— nick pants (@nick_pants) September 17, 2014
Joe Nathan was good. Then he moved 1,200 miles away and he wasn’t.
First the blown saves came as an aberration, then they arrived as a symptom of a dead arm. Eventually they arrived simply because they had before.
At its most basic, baseball is a child monitoring device. Nine players stand in the field, in easy view. Parents have a finite number of kids to watch at one time. The rest are safe in what most of the time is a chain-link cage. The plus is crowd control. The minus is downtime for the kids. When you’re nine it doesn’t matter. You play handslaps with David or look at the bee buzzing around. But make adults play the game, give them millions of dollars and have thousands of unrelenting strangers watch and it’s different. That downtime isn’t so innocent. For a person that pitches every few days in only high-pressure situations it becomes torture. He can play with sunflower seeds, dip, and mess around in the bullpen, but eventually that projector screen in his head will roll. Every mistake will play.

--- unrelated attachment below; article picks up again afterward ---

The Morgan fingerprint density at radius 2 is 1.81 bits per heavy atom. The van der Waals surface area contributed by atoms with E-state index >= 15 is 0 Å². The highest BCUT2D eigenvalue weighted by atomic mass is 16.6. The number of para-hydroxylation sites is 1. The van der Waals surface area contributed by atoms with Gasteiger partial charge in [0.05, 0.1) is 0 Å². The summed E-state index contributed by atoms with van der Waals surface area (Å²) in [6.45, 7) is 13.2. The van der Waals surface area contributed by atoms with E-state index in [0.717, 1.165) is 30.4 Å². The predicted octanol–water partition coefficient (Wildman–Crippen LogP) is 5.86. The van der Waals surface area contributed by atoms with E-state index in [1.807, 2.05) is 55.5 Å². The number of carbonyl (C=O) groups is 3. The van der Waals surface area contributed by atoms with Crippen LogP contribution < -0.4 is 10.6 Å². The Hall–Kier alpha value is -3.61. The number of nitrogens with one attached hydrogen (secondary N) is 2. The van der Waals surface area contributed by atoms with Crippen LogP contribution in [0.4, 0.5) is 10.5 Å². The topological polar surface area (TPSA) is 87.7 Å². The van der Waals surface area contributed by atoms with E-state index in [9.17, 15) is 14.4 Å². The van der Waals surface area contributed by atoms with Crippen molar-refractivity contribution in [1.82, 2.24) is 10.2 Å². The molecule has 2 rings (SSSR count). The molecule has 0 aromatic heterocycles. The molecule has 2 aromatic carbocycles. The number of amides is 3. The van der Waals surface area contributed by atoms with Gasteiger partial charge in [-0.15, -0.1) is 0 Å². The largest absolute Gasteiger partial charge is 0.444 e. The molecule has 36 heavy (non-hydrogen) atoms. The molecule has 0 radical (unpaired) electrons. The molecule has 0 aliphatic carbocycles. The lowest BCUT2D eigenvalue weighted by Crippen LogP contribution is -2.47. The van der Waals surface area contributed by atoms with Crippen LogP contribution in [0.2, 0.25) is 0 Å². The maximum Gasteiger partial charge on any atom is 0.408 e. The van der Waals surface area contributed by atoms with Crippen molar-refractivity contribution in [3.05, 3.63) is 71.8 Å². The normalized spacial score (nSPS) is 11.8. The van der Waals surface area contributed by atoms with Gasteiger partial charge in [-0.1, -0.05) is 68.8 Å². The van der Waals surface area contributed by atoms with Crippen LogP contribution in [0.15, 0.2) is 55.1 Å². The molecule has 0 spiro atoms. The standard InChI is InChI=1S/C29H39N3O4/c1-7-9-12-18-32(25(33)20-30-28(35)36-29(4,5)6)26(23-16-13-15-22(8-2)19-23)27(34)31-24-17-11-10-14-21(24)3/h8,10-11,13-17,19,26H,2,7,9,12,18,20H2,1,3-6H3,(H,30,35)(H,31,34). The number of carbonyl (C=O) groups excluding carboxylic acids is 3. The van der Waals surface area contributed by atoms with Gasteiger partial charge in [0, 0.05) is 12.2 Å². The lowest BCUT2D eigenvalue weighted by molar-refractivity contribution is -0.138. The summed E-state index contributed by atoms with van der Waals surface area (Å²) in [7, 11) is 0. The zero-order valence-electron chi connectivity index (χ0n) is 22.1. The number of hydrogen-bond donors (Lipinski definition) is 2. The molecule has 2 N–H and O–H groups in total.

After Tuesday’s game Nathan has seven blown saves, tied for second most in the league. His velocity is down and his breaking pitches don’t have the same movement it used to. His control is gone. That’s the what. It’s harder to explain the why. Age is too simple an explanation. The advanced stats people won’t say it’s the only reason for his drop off. After all, how different is 39 from 38? At age 38, Nathan had a 1.39 ERA. Simple regression doesn’t explain a 3.5 jump. So year, at its core, the ninth inning is a Joe Nathan problem even if nobody can explain why. But how many men must fail in his position before it become less about who the player is than the position?